While the students’ academic performance improved through the initial revision of College Algebra to include a stronger technology component, the students were still seeing mathematics as a hard and time-consuming subject that was not something they, personally, could excel at. The students believed that a “good math student” should be able to understand every concept immediately and pass tests without effort. Even though performance had improved, the beliefs the students held about “good math students” made it very difficult for them to believe that they could be successful in more difficult courses, such as Calculus. Thus, when writing the historical modules, it was important to show students that mathematics was not developed in a day and that even the greatest mathematicians did not understand mathematical concepts without effort.

When the historical modules were written, careful thought was given to include the length of time (in some cases centuries) that it had taken mathematicians to understand concepts. One goal was to convince students that it is okay to not understand all topics immediately from a lecture. The students were shown that some topics continued to mystify the entire mathematical community for hundreds of years. Through the modules, mathematicians (“good math students”) were portrayed as people who were fascinated and personally invested in the concepts they were studying and therefore invested a sufficient amount of effort and time to learn as much as they could about the concepts they were studying. In changing the students’ perceptions of what it takes to be successful as a mathematician, it was expected that the students would realize that they could succeed in Calculus.

To accomplish this goal, historical modules focused on the development of particularly stubborn College Algebra concepts, those that had taken many centuries to fully understand. For example, Quadratic Equations were studied in part for the practical use of finding areas of quadrilaterals. Egyptian rope stretchers circa 1650 BC often needed to find the area of quadrilaterals, although they probably were not able to solve quadratic equations (The Ahmes Papyrus, 2007). The parabola was also studied by the Greeks circa 400 BCE. These two concepts were united together (as they are taught today) with the creation of a coordinate system by René Descartes in 1637 - a coordinate system that would later evolve into the Cartesian coordinate system (Berlinghoff & Gouvea, 2002). This historical development graphically illustrates to the students that the concepts, now usually explained in a single lecture, were actually developed over centuries. The hope is that students would realize understanding concepts is the most important part of mathematics, no matter how long it takes to learn the concepts.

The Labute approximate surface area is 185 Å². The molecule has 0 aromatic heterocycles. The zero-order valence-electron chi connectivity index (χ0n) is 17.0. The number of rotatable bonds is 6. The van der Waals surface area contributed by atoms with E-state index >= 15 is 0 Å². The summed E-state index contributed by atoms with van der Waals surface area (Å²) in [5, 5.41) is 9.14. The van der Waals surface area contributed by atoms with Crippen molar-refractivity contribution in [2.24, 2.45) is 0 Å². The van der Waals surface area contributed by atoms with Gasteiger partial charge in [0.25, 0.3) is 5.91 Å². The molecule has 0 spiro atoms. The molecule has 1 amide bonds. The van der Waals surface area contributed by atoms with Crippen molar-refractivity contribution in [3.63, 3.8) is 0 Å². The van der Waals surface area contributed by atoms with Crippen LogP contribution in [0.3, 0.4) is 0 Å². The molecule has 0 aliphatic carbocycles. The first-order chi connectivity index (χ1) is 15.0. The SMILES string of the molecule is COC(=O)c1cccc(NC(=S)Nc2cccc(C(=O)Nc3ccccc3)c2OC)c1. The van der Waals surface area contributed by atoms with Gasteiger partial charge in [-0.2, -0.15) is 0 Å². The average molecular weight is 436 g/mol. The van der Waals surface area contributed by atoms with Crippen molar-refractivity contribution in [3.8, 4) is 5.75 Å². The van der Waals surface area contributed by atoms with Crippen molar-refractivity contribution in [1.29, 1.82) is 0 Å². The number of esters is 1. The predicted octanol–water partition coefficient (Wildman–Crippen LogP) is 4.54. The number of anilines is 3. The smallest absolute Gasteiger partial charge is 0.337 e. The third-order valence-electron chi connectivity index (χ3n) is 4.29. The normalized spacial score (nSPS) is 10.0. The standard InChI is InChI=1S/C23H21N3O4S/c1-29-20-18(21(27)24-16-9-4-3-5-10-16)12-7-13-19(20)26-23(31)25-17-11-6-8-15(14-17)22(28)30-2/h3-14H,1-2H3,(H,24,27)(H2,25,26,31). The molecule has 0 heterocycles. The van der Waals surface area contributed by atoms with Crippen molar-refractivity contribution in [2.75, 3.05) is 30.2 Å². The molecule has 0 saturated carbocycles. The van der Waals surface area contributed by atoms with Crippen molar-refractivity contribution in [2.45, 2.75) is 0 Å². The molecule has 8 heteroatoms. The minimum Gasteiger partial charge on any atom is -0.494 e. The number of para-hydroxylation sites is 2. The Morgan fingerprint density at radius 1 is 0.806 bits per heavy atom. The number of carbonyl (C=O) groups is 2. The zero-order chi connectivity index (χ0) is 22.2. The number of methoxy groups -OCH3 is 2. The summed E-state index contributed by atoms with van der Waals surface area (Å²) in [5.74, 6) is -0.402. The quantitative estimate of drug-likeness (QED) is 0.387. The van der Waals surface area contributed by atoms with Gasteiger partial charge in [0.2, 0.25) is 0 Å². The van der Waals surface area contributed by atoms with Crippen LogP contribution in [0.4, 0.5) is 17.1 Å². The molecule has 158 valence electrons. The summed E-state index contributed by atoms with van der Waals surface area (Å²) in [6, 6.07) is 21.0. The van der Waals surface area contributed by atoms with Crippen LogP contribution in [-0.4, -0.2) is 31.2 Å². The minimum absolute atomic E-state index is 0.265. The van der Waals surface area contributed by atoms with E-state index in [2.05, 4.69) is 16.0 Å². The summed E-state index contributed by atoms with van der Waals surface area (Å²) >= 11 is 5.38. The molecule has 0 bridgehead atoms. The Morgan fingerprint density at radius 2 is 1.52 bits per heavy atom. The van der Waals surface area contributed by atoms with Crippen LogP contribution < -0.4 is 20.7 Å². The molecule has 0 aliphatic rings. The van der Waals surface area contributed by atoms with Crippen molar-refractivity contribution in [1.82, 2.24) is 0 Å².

It is important for students to focus on the idea that mathematicians struggle together to solve important problems. As an example, here is an excerpt from the historical module on logarithms. “In 1594, Napier published his results on how large multiplication and division problems could be transformed into addition and subtraction problems.... John Napier’s logarithmic numbers were discovered through geometry and thus, were not of the simplest form. In 1615, Henry Briggs, a geometry professor at Oxford, visited Napier and discussed using a base ten system. This was agreed upon and the movement towards modern-day logarithms had begun … in the 380 years between the discovery of logarithms and the invention of the calculator, many uses for logarithms have been discovered. Hence, the importance of logarithms has increased” (Hagerty and Smith, 2006). As a connection to real world problems, the importance of logarithms in chemistry and related fields was included.

Mathematics is a dynamic field that renews and updates itself with each generation. College Algebra texts of 50 years ago are substantially different from the College Algebra texts of today. One important difference is the advent of various technologies such as calculators and computer algebra systems. The use of technology not only assists in solving problems, but has ultimately changed the focus of the instruction from algorithmic manipulations to conceptual understanding. It is important to share with students the historical development of technology and the influence of technology on the discipline of mathematics. When students truly understand mathematics concepts and how technology can be effectively used, perhaps they will be more likely to believe that mathematics is a useful and important subject to study. In order to stress these important connections, a lesson was written on the history and development of technology that was used with a calculator laboratory lesson to find *x*-intercepts of polynomials.